We’ve so far talked broadly about enterprise environmental factors, basically breaking them up into two groups: internal and external. It’s time to take a closer look at what these enterprise environmental factors are. Let’s start with those that emanate from within the organization.
Organizational culture is what is shared among the people who make up the organization in terms of a set of visions, missions, values, norms, beliefs and expectations. These are usually developed over time and don’t change quickly or easily.
Project governance is having the objectives of a project, program or portfolio align with the larger strategic goals of the organization. This framework offers project managers and their teams a structure by which they can make decisions and manage projects.
Organizational communications are formed through the organization’s culture and its policies to develop staples, processes and media. It informs the level of formality when communicating with teams and stakeholders as well as the acceptable channels used for those communications.
Organizational structure determines the arrangement of reporting hierarchies in the organization, such as the reports created by the project manager and presented to stakeholders. It also speaks to the authority of the project manager, the availability of resources, who’s in charge of managing the budget and more.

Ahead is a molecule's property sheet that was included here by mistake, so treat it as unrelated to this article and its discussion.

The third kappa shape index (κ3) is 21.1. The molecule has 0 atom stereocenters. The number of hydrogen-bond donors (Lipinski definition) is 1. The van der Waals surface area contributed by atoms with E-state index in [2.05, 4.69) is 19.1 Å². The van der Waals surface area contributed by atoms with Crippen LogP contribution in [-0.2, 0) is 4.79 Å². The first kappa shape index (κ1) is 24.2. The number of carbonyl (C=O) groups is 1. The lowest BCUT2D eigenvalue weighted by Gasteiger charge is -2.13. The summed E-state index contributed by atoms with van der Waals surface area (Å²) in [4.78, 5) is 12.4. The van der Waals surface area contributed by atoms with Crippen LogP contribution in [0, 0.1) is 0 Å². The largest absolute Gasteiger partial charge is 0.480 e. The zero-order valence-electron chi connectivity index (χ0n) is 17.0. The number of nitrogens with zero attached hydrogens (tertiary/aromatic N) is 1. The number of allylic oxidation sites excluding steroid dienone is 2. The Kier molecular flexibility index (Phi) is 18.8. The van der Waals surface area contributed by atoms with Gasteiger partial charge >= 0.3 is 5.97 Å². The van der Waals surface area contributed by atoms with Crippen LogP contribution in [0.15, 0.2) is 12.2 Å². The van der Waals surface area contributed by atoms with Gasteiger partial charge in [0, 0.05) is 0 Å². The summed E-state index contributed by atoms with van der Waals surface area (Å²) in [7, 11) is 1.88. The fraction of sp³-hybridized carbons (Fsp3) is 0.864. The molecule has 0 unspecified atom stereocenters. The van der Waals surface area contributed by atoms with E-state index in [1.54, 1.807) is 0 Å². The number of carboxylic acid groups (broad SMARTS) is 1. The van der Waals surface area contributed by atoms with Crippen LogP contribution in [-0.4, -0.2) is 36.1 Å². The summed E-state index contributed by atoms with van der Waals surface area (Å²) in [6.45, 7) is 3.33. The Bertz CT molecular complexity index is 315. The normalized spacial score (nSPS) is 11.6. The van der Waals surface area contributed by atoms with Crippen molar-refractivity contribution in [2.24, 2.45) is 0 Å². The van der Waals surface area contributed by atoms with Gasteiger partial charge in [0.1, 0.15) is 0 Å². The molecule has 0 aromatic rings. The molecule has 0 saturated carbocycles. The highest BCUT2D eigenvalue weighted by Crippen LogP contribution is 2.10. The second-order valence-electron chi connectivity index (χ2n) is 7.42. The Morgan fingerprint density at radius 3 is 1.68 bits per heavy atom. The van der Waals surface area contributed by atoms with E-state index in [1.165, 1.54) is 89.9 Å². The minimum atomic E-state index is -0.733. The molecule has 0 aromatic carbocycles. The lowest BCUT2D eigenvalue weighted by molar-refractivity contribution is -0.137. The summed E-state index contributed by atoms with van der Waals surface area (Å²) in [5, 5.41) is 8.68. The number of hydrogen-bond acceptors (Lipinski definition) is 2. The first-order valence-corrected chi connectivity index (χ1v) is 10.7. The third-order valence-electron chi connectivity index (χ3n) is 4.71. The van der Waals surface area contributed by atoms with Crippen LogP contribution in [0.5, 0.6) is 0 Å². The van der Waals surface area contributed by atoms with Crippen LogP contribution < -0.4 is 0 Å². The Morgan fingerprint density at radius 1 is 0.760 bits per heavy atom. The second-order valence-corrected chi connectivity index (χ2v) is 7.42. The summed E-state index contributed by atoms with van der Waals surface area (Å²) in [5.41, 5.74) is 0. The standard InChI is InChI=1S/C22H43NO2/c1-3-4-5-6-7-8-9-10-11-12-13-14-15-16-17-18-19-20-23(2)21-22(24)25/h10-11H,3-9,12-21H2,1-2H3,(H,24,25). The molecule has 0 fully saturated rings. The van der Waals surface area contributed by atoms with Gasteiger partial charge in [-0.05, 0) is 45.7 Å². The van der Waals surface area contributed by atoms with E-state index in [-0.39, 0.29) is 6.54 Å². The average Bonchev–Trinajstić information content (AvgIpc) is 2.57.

Organizational Process Assets
Organizational process assets, as noted above, are the plans, processes, policies, procedures and knowledge bases that are used by the organization. As with enterprise environmental factors, they’re part of the planning process.
Project Management Information Systems
Project management information systems include scheduling software, configuration management systems, information collection and distribution systems and web interfaces. It holds all the project management documents and possibly parts of the project plan, but it’s not a project plan, schedule or budget.
2. External Enterprise Environmental Factors
The other group of enterprise environmental factors are those that are outside of the organization or external. They can include cultural influences, the political climate and much more. Let’s define a few of the major external enterprise environmental factors.
Market conditions are several factors, such as the number of competitors an organization has, the organization’s ability to stay competitive and changes that have occurred or are occurring that impact the economic environment for the organization.